28 March 2012, by Bruce Muirhead
The deregulation of universities, effective as of January 1 2012 has a number of implications for the tertiary education sector, the most obvious of which is on resources and funds available to the already financially strained tertiary education sector.
In an address to the National Press Club earlier this month, Universities Australia Chairman Glyn Davis warned that the changes were set to have as dramatic an impact on higher education as floating the Australian dollar in 1983 had on other markets.
28 March 2012, by Professor Emeritus Frank Larkins
Nine Australian Universities had more than 40,000 enrolled coursework students in 2010, an increase in numbers of over 57 percent since 2000. The responses of these universities in term of changes in their teaching staff profiles are examined. UNSW and QUT have been the most responsive, with UNSW as well as RMIT and Griffith relying heavily on casual teachers to service student growth. Sydney and Curtin universities proportionally have been the least responsive in meeting the increased student demand. Sydney does nevertheless retain one of the lowest student-to-staff ratios in Australian universities.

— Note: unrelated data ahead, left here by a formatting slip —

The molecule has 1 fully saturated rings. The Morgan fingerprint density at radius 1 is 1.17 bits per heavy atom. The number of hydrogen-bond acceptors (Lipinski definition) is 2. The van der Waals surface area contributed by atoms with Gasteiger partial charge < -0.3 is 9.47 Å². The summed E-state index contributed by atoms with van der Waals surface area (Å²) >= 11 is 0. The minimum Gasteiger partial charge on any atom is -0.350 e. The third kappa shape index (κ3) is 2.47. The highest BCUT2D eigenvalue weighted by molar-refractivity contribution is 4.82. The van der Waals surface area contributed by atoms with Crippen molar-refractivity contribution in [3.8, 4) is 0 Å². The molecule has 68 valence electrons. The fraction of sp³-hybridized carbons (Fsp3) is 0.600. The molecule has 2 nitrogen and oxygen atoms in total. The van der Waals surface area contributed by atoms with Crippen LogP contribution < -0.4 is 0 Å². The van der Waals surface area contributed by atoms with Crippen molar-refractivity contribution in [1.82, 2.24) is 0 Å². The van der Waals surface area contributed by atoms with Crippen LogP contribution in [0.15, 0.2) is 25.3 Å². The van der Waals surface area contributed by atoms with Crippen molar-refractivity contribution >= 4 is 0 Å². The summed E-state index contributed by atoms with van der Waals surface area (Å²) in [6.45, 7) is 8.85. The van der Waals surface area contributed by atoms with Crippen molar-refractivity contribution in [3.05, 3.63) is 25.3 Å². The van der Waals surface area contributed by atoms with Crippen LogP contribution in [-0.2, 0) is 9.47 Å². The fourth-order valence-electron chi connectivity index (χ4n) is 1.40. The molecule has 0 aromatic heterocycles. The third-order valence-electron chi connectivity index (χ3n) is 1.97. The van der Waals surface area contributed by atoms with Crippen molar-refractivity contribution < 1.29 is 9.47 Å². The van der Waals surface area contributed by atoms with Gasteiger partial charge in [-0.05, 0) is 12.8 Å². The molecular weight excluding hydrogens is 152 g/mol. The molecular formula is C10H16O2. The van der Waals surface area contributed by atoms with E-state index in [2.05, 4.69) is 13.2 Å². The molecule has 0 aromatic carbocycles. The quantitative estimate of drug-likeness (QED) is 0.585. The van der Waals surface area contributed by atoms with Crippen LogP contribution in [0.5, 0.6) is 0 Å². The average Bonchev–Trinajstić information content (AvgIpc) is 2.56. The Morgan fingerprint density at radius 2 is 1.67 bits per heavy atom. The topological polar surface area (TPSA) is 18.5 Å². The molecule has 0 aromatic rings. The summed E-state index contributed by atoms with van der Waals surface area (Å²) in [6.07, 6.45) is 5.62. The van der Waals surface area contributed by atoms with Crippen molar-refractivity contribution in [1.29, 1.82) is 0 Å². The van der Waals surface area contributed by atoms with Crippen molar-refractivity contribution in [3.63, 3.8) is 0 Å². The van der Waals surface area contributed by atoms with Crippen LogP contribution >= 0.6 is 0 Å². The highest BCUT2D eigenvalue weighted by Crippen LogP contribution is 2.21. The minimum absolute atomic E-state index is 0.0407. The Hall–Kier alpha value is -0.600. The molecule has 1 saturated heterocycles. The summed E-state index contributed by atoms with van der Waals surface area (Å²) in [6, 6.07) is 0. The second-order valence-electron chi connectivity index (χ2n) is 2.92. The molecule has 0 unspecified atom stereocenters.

27 March 2012, by Professor Mike Ewing
I don’t particularly believe in formal workload allocation models (WAMs). In my humble opinion, they are ‘necessary evils’ (at best) which are in danger of perpetuating a ‘work-to-rule’ culture and catering to the lowest common denominator (at worst). They can also result in the proverbial tail wagging the dog. Furthermore, I have yet to see any evidence from top-ranked institutions that having a workload model leads to academic ‘success’, nor any positive correlation between resources (inputs) and research productivity (outputs).
27 March 2012, by Dr Joanne Pyke
Australian higher education is commonly described as ‘feminised’ with overall numbers of both female students and academic staff outnumbering men. At the same time, women remain a minority as senior academics in Australian higher education. In 2009, the national average of female appointments above Level D (Associate Professor) was 26.5% (QUT Equity Services 2011). This is despite the fact that universities have, by and large, complied with Equal Opportunity legislation and have systematically worked towards gender equity in senior academic leadership (Winchester, Chesterman et al. 2005).
26 March 2012, by Hon. Steve Maharey
In 2010 the New Zealand Government, through the Tertiary Education Commission (TEC), introduced a set of four educational performance indicators (EPIs) with the stated purpose of “allowing the general public to understand more about how their local tertiary providers are performing” and the intention to link the results to an institution’s government funding. The indicators, published annually for each institution, are labelled:
• successful course completion
• student retention
• qualification completion
• student progression